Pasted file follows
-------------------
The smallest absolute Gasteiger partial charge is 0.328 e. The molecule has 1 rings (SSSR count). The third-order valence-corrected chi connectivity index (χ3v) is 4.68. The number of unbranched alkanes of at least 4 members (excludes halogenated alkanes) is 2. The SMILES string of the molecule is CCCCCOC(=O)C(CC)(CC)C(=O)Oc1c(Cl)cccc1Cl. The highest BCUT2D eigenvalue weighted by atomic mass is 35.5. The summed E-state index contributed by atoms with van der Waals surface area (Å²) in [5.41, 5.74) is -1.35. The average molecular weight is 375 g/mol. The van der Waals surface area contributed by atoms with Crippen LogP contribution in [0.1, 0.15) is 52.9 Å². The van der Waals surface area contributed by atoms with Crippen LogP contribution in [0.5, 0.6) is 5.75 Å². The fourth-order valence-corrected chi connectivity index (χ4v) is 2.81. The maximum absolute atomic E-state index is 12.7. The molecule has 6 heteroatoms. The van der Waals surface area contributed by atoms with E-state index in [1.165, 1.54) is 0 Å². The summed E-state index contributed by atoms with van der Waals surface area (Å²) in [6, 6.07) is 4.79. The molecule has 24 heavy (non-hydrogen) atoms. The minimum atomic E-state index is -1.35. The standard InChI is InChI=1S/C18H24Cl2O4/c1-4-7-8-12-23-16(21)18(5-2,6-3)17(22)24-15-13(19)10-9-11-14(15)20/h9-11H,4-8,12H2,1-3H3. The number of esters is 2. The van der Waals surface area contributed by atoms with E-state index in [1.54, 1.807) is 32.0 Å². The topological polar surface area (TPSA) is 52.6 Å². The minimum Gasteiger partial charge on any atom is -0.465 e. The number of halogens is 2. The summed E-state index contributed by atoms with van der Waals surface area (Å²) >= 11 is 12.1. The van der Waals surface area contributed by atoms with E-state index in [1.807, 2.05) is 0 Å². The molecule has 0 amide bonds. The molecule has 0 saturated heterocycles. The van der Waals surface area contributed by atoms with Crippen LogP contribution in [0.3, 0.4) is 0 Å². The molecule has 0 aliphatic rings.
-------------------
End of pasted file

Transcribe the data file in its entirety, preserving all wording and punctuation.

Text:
The smallest absolute Gasteiger partial charge is 0.328 e. The molecule has 1 rings (SSSR count). The third-order valence-corrected chi connectivity index (χ3v) is 4.68. The number of unbranched alkanes of at least 4 members (excludes halogenated alkanes) is 2. The SMILES string of the molecule is CCCCCOC(=O)C(CC)(CC)C(=O)Oc1c(Cl)cccc1Cl. The highest BCUT2D eigenvalue weighted by atomic mass is 35.5. The summed E-state index contributed by atoms with van der Waals surface area (Å²) in [5.41, 5.74) is -1.35. The average molecular weight is 375 g/mol. The van der Waals surface area contributed by atoms with Crippen LogP contribution in [0.1, 0.15) is 52.9 Å². The van der Waals surface area contributed by atoms with Crippen LogP contribution in [0.5, 0.6) is 5.75 Å². The fourth-order valence-corrected chi connectivity index (χ4v) is 2.81. The maximum absolute atomic E-state index is 12.7. The molecule has 6 heteroatoms. The van der Waals surface area contributed by atoms with E-state index in [1.165, 1.54) is 0 Å². The summed E-state index contributed by atoms with van der Waals surface area (Å²) in [6, 6.07) is 4.79. The molecule has 24 heavy (non-hydrogen) atoms. The minimum atomic E-state index is -1.35. The standard InChI is InChI=1S/C18H24Cl2O4/c1-4-7-8-12-23-16(21)18(5-2,6-3)17(22)24-15-13(19)10-9-11-14(15)20/h9-11H,4-8,12H2,1-3H3. The number of esters is 2. The van der Waals surface area contributed by atoms with E-state index in [1.54, 1.807) is 32.0 Å². The topological polar surface area (TPSA) is 52.6 Å². The minimum Gasteiger partial charge on any atom is -0.465 e. The number of halogens is 2. The summed E-state index contributed by atoms with van der Waals surface area (Å²) >= 11 is 12.1. The van der Waals surface area contributed by atoms with E-state index in [1.807, 2.05) is 0 Å². The molecule has 0 amide bonds. The molecule has 0 saturated heterocycles. The van der Waals surface area contributed by atoms with Crippen LogP contribution in [0.3, 0.4) is 0 Å². The molecule has 0 aliphatic rings.